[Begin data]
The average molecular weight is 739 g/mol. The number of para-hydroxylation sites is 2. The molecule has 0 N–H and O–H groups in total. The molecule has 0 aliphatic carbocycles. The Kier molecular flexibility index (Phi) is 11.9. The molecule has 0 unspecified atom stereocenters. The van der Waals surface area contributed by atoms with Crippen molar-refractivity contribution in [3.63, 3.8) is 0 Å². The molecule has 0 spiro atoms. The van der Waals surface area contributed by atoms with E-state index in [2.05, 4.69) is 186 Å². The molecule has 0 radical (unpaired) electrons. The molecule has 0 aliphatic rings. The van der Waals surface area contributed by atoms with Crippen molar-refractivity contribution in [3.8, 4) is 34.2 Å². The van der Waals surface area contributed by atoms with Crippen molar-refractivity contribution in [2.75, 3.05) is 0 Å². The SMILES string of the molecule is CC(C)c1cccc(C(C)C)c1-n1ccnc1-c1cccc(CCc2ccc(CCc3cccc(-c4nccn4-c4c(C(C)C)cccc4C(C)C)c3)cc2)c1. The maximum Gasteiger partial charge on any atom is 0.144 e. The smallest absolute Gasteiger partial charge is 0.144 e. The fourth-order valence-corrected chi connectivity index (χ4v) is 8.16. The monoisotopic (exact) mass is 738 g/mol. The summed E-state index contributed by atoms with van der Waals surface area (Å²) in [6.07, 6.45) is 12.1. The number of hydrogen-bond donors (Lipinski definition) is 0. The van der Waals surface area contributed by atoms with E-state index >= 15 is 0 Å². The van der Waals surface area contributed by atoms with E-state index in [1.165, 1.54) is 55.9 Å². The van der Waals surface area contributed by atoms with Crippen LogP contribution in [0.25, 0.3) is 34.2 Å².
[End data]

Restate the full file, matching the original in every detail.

The average molecular weight is 739 g/mol. The number of para-hydroxylation sites is 2. The molecule has 0 N–H and O–H groups in total. The molecule has 0 aliphatic carbocycles. The Kier molecular flexibility index (Phi) is 11.9. The molecule has 0 unspecified atom stereocenters. The van der Waals surface area contributed by atoms with Crippen molar-refractivity contribution in [3.63, 3.8) is 0 Å². The molecule has 0 spiro atoms. The van der Waals surface area contributed by atoms with E-state index in [2.05, 4.69) is 186 Å². The molecule has 0 radical (unpaired) electrons. The molecule has 0 aliphatic rings. The van der Waals surface area contributed by atoms with Crippen molar-refractivity contribution in [3.8, 4) is 34.2 Å². The van der Waals surface area contributed by atoms with Crippen molar-refractivity contribution in [2.75, 3.05) is 0 Å². The SMILES string of the molecule is CC(C)c1cccc(C(C)C)c1-n1ccnc1-c1cccc(CCc2ccc(CCc3cccc(-c4nccn4-c4c(C(C)C)cccc4C(C)C)c3)cc2)c1. The maximum Gasteiger partial charge on any atom is 0.144 e. The smallest absolute Gasteiger partial charge is 0.144 e. The fourth-order valence-corrected chi connectivity index (χ4v) is 8.16. The monoisotopic (exact) mass is 738 g/mol. The summed E-state index contributed by atoms with van der Waals surface area (Å²) in [6.07, 6.45) is 12.1. The number of hydrogen-bond donors (Lipinski definition) is 0. The van der Waals surface area contributed by atoms with E-state index >= 15 is 0 Å². The van der Waals surface area contributed by atoms with E-state index in [1.165, 1.54) is 55.9 Å². The van der Waals surface area contributed by atoms with Crippen LogP contribution in [0.25, 0.3) is 34.2 Å².